Children know much more about things than we give them credit for. You will find plenty of books advising parents on how to protect their children when they are using the Internet. But few of these books, or the articles you read on online protection of children, tell you it is the parents who need to know more than their children.

Earlier this week I spoke to a large group of children at the annual Quaker Summer Youth Event. My task was to help them be safe online. But it was apparent that they knew more than many adults about online safety. I asked them whether or not they would do something, like make their personal details available online. Who would be foolish enough to do that was the chorus of replies I received. Well adults would. That’s why identity fraud is so easy.

Adults like to think they know more than children, but often it is not the case. A few years back I visited one of the UK’s growing group of high tech schools and discovered that seven-year-olds there were dab hands at PowerPoint presentations, surfing the Internet and selecting appropriate information. As the head teacher told me the children were often teaching their parents.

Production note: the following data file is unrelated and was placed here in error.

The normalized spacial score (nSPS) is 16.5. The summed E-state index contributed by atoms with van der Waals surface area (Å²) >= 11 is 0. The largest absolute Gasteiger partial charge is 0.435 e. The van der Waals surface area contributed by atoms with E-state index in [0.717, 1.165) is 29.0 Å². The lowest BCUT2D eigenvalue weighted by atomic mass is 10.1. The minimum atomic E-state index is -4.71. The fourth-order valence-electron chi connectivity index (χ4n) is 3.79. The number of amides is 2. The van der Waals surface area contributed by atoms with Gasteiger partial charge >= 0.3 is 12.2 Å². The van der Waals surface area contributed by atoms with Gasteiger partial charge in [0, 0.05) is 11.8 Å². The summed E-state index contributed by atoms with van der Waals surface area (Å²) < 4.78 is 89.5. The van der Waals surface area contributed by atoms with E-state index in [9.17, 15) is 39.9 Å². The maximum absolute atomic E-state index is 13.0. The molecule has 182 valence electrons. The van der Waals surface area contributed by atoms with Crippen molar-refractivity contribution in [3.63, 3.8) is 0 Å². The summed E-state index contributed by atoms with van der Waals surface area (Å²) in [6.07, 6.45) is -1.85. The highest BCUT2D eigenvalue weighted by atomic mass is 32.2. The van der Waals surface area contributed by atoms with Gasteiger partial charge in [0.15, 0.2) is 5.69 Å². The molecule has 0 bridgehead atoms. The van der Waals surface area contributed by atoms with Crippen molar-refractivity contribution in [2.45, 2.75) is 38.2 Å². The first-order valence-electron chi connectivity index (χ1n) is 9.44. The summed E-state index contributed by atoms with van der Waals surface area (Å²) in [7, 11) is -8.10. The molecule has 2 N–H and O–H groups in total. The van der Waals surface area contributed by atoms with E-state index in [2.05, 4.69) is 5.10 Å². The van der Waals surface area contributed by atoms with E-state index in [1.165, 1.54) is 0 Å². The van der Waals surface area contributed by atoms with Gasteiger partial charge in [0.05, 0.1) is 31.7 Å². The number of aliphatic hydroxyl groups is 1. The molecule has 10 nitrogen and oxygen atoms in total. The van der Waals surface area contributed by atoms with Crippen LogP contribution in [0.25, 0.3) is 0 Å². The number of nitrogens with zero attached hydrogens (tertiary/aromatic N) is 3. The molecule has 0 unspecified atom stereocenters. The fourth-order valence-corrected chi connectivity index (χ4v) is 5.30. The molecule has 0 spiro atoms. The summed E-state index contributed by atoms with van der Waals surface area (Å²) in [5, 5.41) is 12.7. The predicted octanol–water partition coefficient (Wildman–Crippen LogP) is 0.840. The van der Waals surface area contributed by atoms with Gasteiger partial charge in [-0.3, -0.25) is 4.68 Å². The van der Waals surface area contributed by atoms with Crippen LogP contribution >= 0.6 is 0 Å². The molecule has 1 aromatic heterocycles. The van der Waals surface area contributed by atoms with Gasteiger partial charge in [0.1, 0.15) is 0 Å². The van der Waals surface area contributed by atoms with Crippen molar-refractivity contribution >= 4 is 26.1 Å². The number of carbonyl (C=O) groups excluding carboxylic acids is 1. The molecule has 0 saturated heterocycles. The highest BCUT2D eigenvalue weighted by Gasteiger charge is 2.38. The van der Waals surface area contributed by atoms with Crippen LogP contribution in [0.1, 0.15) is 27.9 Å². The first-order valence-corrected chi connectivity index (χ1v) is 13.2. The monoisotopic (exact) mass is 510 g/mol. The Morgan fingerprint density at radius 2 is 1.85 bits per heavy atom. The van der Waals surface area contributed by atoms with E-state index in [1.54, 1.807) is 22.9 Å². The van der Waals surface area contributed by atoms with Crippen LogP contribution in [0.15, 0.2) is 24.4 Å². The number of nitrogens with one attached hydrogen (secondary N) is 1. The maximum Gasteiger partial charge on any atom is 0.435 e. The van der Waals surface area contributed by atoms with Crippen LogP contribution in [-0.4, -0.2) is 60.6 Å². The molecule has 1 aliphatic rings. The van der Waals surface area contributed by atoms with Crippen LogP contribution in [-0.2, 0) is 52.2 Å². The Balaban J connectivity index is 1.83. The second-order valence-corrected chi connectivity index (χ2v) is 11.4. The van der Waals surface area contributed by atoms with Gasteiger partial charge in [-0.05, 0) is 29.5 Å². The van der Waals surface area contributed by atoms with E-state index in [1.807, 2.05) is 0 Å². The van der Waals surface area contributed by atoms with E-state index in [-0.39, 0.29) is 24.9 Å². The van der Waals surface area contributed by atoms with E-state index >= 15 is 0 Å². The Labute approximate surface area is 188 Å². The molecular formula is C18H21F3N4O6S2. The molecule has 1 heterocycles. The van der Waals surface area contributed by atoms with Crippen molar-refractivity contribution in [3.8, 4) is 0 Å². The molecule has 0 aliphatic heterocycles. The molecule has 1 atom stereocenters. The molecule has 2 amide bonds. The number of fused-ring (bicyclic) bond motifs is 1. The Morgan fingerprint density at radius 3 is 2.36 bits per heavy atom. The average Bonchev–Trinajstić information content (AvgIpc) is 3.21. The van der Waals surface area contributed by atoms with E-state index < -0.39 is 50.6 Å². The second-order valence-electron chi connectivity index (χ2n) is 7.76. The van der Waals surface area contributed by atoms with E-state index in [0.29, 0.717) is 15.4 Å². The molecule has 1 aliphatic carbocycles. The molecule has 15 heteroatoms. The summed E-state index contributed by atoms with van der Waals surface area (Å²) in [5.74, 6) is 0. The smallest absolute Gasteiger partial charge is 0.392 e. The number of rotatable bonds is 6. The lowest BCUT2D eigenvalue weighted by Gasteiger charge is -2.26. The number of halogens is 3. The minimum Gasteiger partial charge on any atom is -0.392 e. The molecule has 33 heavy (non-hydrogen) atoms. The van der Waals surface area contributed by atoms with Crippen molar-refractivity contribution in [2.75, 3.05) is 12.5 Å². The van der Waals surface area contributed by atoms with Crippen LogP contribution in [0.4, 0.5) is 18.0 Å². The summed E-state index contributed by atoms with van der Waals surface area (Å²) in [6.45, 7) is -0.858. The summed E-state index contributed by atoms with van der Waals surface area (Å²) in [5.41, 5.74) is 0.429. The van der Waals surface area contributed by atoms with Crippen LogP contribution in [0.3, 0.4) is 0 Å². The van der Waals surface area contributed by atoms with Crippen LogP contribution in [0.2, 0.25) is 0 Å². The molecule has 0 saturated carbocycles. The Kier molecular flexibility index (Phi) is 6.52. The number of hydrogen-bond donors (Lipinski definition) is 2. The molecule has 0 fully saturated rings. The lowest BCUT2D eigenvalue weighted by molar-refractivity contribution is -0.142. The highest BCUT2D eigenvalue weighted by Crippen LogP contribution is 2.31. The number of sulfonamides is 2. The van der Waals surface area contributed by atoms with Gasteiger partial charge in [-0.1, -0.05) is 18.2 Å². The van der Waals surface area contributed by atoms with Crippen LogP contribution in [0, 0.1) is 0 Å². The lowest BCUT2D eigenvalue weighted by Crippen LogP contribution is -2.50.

Now it seems that Microsoft is bidding to help schools become even more high tech. But as the BBC TV programme Click points out all of the software and services that the children are getting used to are – hey presto – Microsoft ones.

Like banks that try to acquire students, they know that if you “get them young” you keep many of them for life. Building high tech schools is a fantastic idea, but allowing them to be put together by a single commercial supplier might not be a good suggestion. It will mean that the Internet of the future will be a Microsoft led one, rather than at the moment a Google led one. Ho hum, the battle goes on….!

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